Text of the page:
New York Brookyn, I love you, but i think it’s time to leave. Two or so years ago, I found myself wandering around Kreuzberg, with little to no German to my name, and hand signals aplenty. My roommate had booked a flight that was to land within an hour of mine; we were to Spring Break In Berlin! With all of the atmospheric expectations and faintly smug self awareness of the genre. Except—someone chose that day, March 11th 2009 to end their life by jumping into the path of an incoming train. She missed her flight, and I was left shuffling with just the LCD Soundsystem song burnt into a mental loop. and some vegan schnitzel to accompany me.
There’s a certain magnetism to this city. Drawing you in; pulling even when you’re away. The other song stuck in my head during that Berlin trip was Jimmy Soul’s “If you wanna be happy”—don’t know what that says about me. All those films and novels and short stories that are odes, love letters to nyc; where the city features as a third character, &c&c! (You know what else causes me anxiety? Semicolons! But also shady punctuation in general.)
As the visapocalypse dawns then, it’s time to get my baggage—material and emotional—in order. I had meant to write about Christian Marclay’s The Clock exhibit at length. The last Friday of the exhibit, at the Paula Cooper Gallery was of the beautiful 19° did-someone-turn-February-off variety. Wholly underdressed, then, I spent about two hours freezing in line on 21st and, essentially, the Hudson. One or many human popsicles? My friends grew tired and cold, and left about an hour in. About a half hour after that, I watched a group of kids swingdancing around and over Marclay’s Moebius Loop, a twisted amoebic wall of cassette tapes in the gallery’s front room. Somewhere near 4 a.m., I was shown a place to sit against the theatre wall, and time began again.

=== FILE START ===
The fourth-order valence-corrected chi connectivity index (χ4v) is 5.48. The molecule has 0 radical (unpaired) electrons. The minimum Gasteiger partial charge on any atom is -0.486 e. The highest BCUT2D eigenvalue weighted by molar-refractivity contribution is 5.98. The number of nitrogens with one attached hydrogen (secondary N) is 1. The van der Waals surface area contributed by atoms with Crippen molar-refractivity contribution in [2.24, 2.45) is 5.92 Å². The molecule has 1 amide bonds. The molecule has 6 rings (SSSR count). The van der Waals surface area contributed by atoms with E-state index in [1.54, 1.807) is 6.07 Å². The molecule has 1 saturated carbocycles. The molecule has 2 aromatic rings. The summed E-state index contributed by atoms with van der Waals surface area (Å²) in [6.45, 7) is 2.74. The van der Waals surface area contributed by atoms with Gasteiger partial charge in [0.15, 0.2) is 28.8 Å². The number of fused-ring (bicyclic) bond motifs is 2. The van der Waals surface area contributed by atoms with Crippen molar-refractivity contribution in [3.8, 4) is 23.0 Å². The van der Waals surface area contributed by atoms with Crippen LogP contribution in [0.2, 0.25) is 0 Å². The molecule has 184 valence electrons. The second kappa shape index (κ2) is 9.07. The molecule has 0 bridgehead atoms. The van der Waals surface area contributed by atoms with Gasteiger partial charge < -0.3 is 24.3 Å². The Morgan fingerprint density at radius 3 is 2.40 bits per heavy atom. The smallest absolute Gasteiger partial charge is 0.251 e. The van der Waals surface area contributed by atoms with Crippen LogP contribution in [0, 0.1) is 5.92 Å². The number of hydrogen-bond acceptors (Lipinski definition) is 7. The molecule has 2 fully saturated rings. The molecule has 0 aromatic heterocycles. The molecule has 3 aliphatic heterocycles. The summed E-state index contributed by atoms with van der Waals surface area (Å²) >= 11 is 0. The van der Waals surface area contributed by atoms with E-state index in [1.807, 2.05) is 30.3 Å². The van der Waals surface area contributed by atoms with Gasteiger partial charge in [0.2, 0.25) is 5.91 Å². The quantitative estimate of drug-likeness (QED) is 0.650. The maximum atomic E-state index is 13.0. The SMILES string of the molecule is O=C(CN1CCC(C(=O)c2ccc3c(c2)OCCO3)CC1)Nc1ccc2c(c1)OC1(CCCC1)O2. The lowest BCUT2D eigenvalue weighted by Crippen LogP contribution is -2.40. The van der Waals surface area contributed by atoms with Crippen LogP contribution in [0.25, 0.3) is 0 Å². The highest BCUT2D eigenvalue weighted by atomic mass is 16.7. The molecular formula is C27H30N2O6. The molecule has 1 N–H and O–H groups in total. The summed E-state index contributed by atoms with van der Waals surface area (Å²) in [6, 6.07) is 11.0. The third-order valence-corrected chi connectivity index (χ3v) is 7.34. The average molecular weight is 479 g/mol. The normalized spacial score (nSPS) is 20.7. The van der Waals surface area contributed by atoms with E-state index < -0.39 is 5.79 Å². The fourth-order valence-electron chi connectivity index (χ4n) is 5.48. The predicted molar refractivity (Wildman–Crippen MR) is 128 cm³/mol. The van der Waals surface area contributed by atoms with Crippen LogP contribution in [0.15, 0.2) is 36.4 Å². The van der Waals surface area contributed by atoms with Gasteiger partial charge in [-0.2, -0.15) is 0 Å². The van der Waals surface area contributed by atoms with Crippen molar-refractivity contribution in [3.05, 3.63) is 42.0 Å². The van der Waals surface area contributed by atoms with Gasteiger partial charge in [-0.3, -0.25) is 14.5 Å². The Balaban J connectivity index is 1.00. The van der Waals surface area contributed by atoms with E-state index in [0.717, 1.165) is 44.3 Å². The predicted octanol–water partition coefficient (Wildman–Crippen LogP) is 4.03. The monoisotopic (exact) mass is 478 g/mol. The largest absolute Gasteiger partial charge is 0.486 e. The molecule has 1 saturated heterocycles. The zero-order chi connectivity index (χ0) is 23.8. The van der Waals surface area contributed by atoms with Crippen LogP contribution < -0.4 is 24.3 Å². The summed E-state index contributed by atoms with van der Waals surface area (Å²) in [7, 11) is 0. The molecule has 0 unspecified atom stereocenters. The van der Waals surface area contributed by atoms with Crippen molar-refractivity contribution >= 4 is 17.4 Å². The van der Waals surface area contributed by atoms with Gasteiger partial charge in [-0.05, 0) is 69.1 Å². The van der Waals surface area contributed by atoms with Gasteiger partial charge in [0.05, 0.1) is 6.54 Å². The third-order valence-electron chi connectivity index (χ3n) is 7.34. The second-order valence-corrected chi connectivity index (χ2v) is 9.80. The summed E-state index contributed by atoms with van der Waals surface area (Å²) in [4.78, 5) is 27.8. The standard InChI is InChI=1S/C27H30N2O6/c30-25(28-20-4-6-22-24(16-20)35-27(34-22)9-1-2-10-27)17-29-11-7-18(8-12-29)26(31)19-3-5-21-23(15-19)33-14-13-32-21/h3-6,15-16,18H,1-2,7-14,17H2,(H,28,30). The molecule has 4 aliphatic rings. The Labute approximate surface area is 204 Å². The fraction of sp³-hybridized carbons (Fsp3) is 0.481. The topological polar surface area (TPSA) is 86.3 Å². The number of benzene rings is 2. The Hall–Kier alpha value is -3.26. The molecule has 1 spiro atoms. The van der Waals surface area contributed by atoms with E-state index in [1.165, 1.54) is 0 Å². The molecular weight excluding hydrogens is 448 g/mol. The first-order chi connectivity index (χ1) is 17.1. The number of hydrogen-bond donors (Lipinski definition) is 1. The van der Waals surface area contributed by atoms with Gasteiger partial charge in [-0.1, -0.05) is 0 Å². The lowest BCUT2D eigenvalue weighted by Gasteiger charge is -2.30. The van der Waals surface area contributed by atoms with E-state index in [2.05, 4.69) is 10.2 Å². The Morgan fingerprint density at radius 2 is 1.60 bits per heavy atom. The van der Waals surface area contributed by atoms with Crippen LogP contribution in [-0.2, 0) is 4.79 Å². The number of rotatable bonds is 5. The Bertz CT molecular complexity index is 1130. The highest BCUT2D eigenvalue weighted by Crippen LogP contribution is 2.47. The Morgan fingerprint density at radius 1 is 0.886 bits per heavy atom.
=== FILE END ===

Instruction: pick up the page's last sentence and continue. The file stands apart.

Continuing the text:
There’s been a flood of thoughtfulreviews and analyses of The Clock, so I’ll leave it to those better equipped for the meta art-historical narratives. Its premise is, like many great ideas, simple enough. Each minute of the day is announced through a newly spliced film clip. A projected cinematic clock, synchronised with local time. The passive-aggressive digits of a morning alarm clock; variations on velvet stretches and “What time is it?”; shady parked car comic duo countdowns to some bumbling crime. Phones ringing on bedside tables and fumbles for the nightlight before answering, without fail. Insomniac and waking habits that make me wonder, is that how other people do it then?
It feels, in part and unsettlingly, like some kind of voyeuristic reality show. Like the 24/7 Big Brother channel in the UK, except with a look into households across the country. Across the world, I should add, with the token inclusions of oddly unsubtitled foreign language clips. At some level I can realise they’re perhaps filmic tropes. But then again, how many of our everyday gestures are appropriated from the screen, and in turn (re)absorbed and cycled back in? At about 6:37 a.m. I walked back out into my real life, and wasn’t sure exactly what was different.
Bled traces, perhaps. The images here are from Corinne Vionnet’s gorgeous “Photo Opportunities”:
Series of photographic works entitled “Photo Opportunities”, from hundreds of snapshots of tourist locations culled from the Internet. By collecting and then bringing together successive layers of around a hundred similar “photo souvenirs”, these images conjure up questions about representation and memory of places.
Thousands of google images searches, all layered upon each other to create a composite image. Through the eye of the tourist, perhaps, but at the same time, remade and reimagined at each click. Kind of hazy, like childhood, or what I remember (or want to remember) of growing up in Dubai.